The tens of thousands of wonderful readers of this free web magazine are familiar with whey as an easily absorbed protein that promotes muscle recovery and hypertrophy when taken before or after a training session. So it’s good stuff for bodybuilders, whey. But if the Taiwanese animal study that was published this month in Medicine & Science in Sports & Exercise is to be believed, then whey is also good for endurance athletes. But in a very different way from how you probably think.
The Taiwanese did an experiment with 4 groups of mice.
The first group of lab animals got no physical exercise and were given ordinary feed [SC].
A second group also got no exercise but got a daily portion of whey [SC+WP]. The human equivalent of the dose they used would be 30-40 g.
A third group swam every day. The researchers increased the amount of exertion gradually so that at the end of six weeks the mice swam for 60 minutes with a weight attached to their tail [ED].
A fourth group of mice swam every day and were given a portion of whey 30 minutes afterwards [ET+WP].
Stronger and fitter
The whey supplementation made the mice stronger. The mice in the ET+WP group developed more grip strength in their claws after 6 weeks, as the figure below shows.
Even more convincing was the effect of whey on the mice’s endurance capacity. Their time to exhaustion doubled in the ET+WP group.
Muscles and fat
You’d expect that the whey supplementation would also boost the mice’s muscle growth, but that didn’t happen. Whey supplementation had no effect on muscle mass, but reduced the amount of fat tissue [EFP] considerably.
The researchers found no abnormalities in the muscle tissue, organs or blood of the mice that had been given whey. So whey was safe.
“We provide evidence that whey protein affected biochemical assessments with long-term aerobic swimming, considered an intensive training exercise, and enhanced exercise performance without muscle hypertrophy”, the researchers summarise. “For future investigations, whey protein could be used in humans who focus on aerobic endurance training for protective and health purposes. We also provide the basic safety evidence from pathological observations and assessments. This study suggests alternative uses of whey protein as a nutrient supplement worthy of good health considerations.”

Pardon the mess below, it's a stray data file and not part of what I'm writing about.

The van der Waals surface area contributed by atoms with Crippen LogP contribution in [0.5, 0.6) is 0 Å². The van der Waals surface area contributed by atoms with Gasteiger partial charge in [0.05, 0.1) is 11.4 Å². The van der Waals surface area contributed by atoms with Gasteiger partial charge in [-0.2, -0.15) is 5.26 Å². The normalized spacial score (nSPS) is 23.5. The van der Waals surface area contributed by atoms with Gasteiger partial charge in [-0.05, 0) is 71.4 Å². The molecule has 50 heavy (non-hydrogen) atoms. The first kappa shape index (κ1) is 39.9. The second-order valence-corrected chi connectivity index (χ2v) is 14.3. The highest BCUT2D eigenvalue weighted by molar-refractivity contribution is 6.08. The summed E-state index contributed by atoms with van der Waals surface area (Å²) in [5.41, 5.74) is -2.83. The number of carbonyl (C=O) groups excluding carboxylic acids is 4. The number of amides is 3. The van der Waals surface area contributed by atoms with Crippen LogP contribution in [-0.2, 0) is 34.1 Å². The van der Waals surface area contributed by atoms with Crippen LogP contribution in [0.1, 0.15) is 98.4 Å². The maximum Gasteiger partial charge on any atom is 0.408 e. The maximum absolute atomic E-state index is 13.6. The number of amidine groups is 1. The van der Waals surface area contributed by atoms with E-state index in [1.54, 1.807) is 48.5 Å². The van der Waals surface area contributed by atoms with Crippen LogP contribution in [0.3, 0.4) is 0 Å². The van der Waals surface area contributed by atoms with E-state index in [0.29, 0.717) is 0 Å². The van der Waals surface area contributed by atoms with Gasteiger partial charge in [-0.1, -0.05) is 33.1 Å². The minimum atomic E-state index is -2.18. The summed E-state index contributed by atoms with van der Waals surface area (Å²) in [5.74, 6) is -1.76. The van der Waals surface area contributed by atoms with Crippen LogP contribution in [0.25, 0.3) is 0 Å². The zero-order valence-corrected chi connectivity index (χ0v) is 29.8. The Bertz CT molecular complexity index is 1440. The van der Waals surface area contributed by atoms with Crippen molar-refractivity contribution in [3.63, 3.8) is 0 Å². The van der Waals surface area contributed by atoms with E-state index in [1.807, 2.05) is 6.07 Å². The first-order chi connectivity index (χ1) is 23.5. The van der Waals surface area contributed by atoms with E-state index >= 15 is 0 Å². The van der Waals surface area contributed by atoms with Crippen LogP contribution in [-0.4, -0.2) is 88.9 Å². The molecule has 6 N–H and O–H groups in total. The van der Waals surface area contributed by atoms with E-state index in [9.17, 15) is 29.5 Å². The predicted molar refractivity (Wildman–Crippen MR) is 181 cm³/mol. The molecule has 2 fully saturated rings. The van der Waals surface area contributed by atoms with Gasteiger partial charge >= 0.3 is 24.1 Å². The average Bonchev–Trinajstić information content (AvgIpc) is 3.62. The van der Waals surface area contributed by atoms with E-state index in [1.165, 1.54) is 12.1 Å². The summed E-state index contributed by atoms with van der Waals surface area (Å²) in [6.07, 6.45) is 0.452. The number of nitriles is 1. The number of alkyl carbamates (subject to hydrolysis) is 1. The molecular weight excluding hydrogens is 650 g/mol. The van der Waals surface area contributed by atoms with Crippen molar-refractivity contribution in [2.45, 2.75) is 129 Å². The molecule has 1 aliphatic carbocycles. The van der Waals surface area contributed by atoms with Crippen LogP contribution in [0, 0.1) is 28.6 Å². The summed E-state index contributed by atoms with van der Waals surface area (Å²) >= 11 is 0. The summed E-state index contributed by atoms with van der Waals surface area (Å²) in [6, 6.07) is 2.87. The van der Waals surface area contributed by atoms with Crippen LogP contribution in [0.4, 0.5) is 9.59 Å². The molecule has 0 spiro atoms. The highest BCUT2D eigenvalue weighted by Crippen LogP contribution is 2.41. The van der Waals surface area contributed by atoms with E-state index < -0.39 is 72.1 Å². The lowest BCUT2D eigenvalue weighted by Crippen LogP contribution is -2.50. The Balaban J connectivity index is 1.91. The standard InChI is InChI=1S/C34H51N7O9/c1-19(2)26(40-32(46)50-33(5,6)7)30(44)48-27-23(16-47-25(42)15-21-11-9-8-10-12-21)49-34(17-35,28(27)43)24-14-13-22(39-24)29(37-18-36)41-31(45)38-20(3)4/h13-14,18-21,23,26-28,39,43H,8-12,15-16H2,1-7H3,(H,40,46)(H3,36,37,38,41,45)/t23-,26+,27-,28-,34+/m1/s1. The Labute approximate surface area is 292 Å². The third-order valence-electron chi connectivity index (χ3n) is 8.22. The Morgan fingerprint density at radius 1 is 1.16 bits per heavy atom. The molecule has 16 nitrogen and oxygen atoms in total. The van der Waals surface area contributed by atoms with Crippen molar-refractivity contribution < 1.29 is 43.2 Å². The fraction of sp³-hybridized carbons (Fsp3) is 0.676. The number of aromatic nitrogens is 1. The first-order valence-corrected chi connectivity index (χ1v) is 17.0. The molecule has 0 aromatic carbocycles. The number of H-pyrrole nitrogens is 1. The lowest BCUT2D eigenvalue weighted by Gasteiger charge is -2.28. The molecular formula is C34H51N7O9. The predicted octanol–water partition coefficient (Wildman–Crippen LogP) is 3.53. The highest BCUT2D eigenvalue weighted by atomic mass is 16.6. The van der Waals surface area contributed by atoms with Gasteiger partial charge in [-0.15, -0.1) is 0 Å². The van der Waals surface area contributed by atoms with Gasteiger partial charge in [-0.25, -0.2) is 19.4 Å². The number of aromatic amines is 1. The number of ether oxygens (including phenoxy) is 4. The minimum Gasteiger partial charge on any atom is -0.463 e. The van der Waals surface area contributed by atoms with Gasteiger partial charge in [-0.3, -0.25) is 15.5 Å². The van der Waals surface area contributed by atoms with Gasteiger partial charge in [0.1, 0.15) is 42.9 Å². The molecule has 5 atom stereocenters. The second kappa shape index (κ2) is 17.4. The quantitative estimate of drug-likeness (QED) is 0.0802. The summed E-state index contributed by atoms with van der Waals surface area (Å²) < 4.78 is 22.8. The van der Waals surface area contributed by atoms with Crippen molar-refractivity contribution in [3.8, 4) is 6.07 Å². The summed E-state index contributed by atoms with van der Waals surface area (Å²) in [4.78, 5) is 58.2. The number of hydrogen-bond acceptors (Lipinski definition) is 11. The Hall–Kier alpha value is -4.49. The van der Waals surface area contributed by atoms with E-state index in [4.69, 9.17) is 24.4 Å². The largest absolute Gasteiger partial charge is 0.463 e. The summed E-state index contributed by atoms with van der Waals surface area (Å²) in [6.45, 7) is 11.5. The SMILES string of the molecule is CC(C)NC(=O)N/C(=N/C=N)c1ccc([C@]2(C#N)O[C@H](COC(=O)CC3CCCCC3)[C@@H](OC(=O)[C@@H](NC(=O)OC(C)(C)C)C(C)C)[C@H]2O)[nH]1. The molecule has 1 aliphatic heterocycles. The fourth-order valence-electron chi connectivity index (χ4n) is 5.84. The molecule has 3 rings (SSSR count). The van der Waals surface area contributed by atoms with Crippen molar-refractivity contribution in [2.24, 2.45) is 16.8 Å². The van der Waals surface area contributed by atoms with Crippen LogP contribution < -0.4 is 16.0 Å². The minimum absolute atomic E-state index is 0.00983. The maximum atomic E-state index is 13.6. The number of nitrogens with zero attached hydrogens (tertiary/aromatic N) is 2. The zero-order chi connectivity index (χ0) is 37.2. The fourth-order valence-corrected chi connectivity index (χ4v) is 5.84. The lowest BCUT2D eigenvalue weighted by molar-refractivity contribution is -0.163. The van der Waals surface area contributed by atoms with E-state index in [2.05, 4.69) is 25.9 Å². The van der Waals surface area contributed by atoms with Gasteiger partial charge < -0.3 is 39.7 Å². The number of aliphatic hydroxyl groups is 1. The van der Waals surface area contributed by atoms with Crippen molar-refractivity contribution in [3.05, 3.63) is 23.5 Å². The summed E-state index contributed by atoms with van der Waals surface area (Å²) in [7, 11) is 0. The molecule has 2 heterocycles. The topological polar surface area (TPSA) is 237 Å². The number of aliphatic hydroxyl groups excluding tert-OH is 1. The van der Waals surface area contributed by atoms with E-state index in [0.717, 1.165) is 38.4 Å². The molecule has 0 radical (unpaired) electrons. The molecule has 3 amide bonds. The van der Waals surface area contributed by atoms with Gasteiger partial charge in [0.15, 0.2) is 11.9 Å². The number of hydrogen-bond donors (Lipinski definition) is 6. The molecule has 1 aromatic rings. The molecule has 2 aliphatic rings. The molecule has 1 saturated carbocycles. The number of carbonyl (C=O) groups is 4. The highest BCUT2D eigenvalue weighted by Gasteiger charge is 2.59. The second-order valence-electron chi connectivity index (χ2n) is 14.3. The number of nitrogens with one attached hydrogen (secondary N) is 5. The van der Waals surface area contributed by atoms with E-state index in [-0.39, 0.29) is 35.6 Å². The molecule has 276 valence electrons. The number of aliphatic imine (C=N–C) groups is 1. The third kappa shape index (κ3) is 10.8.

Whey protein improves exercise performance and biochemical profiles in trained mice.
The objective of this study is to verify the beneficial effects of whey protein (WP) supplementation on health promotion and enhance exercise performance in an aerobic-exercise training protocol.
In total, 40 male Institute of Cancer Research mice (4 wk old) were divided into four groups (n = 10 per group): sedentary control with vehicle (SC) or WP supplementation (4.1 g·kg, SC + WP), and exercise training with vehicle (ET) or WP supplementation (4.1 g·kg, ET + WP). Animals in the ET and ET + WP groups underwent swimming endurance training for 6 wk, 5 d·wk. Exercise performance was evaluated by forelimb grip strength and exhaustive swimming time as well as by changes in body composition and biochemical parameters at the end of the experiment.
ET significantly decreased final body and muscle weight and levels of albumin, total protein, blood urea nitrogen, creatinine, total cholesterol, and triacylglycerol. ET significantly increased grip strength; relative weight (%) of liver, heart, and brown adipose tissue (BAT); and levels of aspartate aminotransferase, alanine aminotransferase, alkaline phosphatase, lactate dehydrogenase, creatine kinase, and total bilirubin. WP supplementation significantly decreased final body, muscle, liver, BAT, and kidney weight and relative weight (%) of muscle, liver, and BAT as well as levels of aspartate aminotransferase, lactate dehydrogenase, creatine kinase, and uric acid. In addition, WP supplementation slightly increased endurance time and significantly increased grip strength and levels of albumin and total protein.
WP supplementation improved exercise performance, body composition, and biochemical assessments in mice and may be an effective ergogenic aid in aerobic exercise training.
PMID: 24504433 [PubMed – in process]